Algeria stands idle in face of sectarian and racial violence in Ghardaia
ALGIERS - Fifteen people wounded in clashes between Berber and Arab communities in southern Algeria have died of their injuries, raising the death toll to 18, the national news agency APS reported Wednesday.
The agency, citing hospital and local officials, said dozens of other people were hurt in Tuesday's violence between Chaamba Arabs and Mozabite Berbers in the M'zab region on the edge of the Sahara desert.
Several businesses and homes burned down, state media said.
The violence broke out over the weekend, with security forces sending reinforcements in a bid to calm renewed clashes that intensified Monday and Tuesday night.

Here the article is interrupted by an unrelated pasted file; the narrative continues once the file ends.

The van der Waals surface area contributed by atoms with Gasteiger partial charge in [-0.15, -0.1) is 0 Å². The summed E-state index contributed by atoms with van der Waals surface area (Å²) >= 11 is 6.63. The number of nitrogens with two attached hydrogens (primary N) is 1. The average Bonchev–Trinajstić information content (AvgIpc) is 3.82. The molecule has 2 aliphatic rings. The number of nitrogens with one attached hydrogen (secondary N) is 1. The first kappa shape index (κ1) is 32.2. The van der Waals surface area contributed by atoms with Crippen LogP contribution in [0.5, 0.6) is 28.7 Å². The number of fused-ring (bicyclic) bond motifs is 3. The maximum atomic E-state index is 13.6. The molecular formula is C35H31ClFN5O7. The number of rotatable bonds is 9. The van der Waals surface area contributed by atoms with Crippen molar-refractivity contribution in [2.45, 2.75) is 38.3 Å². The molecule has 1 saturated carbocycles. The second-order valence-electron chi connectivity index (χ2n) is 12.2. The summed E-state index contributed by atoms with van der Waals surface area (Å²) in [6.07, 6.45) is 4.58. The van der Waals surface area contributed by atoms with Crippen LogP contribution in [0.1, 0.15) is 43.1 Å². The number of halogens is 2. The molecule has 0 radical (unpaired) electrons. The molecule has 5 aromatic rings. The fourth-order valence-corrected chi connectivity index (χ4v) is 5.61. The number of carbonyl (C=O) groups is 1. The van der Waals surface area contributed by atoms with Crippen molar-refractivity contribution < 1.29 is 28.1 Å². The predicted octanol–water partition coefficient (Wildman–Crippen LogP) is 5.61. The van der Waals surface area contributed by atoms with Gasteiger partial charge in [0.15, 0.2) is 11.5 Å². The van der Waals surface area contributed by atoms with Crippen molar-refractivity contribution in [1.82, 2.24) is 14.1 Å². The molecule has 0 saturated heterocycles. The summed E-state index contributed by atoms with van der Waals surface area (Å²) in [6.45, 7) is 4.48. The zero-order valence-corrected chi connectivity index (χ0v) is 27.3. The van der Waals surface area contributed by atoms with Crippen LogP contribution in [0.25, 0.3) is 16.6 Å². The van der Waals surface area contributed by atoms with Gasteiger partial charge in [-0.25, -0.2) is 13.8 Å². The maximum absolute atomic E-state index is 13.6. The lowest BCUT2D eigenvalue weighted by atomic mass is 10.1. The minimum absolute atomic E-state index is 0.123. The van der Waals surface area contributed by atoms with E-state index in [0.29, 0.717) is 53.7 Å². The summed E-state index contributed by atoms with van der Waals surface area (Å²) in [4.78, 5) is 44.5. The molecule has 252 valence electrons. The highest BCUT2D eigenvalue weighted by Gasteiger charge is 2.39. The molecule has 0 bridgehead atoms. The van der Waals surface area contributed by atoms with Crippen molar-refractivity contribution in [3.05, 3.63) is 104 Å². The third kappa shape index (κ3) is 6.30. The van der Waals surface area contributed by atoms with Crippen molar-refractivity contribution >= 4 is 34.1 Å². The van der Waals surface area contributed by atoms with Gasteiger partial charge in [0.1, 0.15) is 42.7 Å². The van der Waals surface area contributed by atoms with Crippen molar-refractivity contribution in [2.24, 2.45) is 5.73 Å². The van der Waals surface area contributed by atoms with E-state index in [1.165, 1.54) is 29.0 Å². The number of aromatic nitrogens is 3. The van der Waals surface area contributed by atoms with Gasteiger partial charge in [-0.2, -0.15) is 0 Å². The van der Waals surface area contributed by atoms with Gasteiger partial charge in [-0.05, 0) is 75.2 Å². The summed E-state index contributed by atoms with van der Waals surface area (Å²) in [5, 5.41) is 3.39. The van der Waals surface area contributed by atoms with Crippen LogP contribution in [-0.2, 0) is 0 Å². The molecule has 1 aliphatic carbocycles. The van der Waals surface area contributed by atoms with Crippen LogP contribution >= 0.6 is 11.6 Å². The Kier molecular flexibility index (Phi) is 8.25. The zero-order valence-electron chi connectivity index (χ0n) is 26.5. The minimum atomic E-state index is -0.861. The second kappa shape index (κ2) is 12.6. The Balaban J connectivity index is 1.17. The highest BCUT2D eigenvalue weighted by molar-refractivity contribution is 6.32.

"Fifteen people died of wounds last night," a source at a local hospital said.
Three people had died Monday, mainly in the small town of Guerrara, near Ghardaia, state media said.
Ghardaia, around 600 km (370 miles) from Algiers, is home to both Arabs and the Mozabite Berber community, which speaks its own language and follows its own school of Islam. The area has often been a flashpoint for clashes as Arabs and Mozabites compete for jobs, houses and land.
Interior Minister Noureddine Bedoui arrived in Ghardaia early Wednesday, as tribal leaders called for "vigilance and wisdom," the official APS news agency reported.
About 30 people were also wounded, including seven seriously, in the past two days, while several businesses, houses and cars were burned, medical and local sources said.
The clashes were the worst in recent years. Similar violence erupted in the area last year, resulting in the death of at least two people. Five people died the previous year.